It is as if Hill has adopted the raucous format upon which Murray unleashed her pop-culture references, but takes instead a more formal approach, line as line, shape as shape. Like the other painters in the show, Hill assumes an appropriately meta attitude to the aesthetic tools she’s inherited, interrogating and repurposing them with a self-consciousness that allows for reflexivity while shutting the door (or perhaps leaving it slightly ajar) on irony.
And so it’s not surprising that most of these works possess the spirit of spontaneity but, upon closer examination, reveal a considerable degree of planning. Even two of the funkier pieces in the show, McNeil’s abstraction, which features a sizable portion of pentimenti, and Eddy’s cobbled-together sculpture, feel more like realized concepts than arrivals from points unknown.
Only Martino’s “Clean Rake” seems to have suffered some of the old-time travails of mid-20th-century modernism. Done in oil, acrylic and mixed media on a notably battered-looking canvas, the paint has been smeared, scraped, sprayed, scalloped and grooved, summoning the spirit of such bygone modernists as Roberto Matta and Antoni Tàpies.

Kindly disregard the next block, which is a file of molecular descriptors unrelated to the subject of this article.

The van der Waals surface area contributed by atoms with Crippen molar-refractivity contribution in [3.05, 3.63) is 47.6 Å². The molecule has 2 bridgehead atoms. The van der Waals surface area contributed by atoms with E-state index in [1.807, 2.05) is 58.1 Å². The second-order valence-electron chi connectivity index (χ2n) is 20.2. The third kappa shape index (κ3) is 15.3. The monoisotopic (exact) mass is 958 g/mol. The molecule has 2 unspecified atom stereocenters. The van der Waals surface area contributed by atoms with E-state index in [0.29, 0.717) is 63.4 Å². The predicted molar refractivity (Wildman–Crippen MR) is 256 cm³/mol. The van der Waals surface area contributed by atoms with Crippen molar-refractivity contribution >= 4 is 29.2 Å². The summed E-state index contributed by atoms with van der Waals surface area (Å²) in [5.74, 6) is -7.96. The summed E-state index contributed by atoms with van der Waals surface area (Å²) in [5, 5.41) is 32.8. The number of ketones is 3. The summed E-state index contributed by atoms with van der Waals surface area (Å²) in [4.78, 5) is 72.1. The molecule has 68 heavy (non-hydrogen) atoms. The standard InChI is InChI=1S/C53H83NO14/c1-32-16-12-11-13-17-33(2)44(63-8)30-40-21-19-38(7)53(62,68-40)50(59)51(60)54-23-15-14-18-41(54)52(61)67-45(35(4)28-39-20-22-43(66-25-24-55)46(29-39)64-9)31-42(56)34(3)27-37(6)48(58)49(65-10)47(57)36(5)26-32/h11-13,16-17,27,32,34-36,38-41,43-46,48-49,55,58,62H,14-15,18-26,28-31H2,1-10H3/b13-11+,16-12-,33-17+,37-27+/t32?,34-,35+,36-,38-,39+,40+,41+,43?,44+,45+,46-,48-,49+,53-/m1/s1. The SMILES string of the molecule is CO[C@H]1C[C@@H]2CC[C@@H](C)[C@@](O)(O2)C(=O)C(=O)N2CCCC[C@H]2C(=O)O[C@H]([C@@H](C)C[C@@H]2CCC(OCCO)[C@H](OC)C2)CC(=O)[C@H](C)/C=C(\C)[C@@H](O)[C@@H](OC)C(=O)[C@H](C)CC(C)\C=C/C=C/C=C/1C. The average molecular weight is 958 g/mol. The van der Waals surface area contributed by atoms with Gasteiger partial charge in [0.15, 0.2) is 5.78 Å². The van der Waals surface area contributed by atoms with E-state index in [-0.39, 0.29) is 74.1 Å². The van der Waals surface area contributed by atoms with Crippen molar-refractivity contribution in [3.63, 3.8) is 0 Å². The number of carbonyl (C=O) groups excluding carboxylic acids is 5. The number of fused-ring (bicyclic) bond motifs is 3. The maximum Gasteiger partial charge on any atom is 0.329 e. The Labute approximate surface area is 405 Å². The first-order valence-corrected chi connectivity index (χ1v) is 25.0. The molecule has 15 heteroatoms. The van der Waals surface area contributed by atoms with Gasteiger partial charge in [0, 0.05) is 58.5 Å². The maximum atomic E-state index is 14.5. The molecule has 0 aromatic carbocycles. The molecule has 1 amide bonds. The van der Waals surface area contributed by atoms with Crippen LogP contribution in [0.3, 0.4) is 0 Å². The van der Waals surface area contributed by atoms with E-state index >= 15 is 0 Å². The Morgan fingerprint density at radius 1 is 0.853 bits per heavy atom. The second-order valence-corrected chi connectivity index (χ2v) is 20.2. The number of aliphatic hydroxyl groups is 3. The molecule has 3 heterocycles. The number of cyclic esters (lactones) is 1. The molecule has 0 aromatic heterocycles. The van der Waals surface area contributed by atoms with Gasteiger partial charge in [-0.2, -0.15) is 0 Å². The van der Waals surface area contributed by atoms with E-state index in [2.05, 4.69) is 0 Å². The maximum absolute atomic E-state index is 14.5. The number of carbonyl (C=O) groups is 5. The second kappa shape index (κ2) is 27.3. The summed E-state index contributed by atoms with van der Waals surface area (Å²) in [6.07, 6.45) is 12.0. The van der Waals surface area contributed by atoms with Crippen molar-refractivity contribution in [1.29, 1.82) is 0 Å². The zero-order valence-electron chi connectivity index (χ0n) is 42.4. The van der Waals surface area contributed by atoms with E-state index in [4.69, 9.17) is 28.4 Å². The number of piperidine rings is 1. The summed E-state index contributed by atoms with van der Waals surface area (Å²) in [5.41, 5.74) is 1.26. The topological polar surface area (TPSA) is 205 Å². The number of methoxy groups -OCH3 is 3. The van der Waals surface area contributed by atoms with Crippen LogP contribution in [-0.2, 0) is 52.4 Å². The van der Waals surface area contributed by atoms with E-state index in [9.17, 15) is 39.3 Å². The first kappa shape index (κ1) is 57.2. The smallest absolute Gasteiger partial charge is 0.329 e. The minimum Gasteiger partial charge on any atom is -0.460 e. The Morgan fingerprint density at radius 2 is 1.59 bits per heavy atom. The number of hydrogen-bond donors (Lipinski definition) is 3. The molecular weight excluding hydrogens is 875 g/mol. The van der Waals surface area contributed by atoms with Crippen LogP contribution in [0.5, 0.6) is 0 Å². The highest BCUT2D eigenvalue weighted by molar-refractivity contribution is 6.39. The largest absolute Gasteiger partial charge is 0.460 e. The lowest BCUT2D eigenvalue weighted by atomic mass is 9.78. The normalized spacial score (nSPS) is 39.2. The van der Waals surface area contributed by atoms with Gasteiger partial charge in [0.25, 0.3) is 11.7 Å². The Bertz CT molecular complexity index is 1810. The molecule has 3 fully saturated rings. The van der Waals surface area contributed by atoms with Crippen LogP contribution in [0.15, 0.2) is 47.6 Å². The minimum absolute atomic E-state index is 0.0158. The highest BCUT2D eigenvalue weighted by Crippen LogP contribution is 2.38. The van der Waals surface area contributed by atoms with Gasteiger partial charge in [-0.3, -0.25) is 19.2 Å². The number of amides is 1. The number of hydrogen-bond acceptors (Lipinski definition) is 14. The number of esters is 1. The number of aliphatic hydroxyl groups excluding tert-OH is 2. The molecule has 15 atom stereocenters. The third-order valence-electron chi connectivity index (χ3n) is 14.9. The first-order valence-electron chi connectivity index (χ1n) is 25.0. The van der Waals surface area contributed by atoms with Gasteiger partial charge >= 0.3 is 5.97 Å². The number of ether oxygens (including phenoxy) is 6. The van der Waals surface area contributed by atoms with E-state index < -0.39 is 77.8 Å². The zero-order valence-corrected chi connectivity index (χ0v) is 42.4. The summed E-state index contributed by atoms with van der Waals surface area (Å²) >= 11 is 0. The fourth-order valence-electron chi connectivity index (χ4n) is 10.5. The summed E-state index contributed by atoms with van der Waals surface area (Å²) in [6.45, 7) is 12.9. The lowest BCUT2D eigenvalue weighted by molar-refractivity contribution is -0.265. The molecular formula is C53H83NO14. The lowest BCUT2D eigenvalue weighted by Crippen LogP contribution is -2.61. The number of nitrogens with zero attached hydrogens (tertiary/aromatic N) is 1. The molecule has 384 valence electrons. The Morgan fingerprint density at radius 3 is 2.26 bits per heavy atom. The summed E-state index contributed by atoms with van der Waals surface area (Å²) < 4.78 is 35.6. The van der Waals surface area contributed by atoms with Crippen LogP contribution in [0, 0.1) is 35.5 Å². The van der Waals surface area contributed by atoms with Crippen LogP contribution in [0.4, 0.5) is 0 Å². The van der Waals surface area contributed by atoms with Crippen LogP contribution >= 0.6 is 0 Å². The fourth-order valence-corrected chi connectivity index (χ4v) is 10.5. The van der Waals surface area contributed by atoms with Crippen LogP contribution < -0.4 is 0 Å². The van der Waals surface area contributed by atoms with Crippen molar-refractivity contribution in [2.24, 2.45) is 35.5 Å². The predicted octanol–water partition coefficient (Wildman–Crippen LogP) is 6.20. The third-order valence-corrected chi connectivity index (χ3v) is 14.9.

With its hovering spritzes of color, fluctuating sense of space, and scattered, amorphous forms, this is a seriously anxiety-provoking work, one in which the pendulum, to cite Vermeulen and van den Akker’s formulation, has swung toward melancholy and naïveté, fragmentation and ambiguity.
Though hard to take, “Clean Rake” — a curious title suggesting both a clean slate and the rake-like furrows embellishing various passages of paint — offers a counterweight, if not a corrective, in the exhibition’s balance of art and life. The other works are constructions, smartly planned and beautifully wrought, but this one is the wilderness, leading you where you don’t necessarily want to go.
Metamodern continues at the Denny Gallery (261 Broome Street, Lower East Side, Manhattan) through August 29.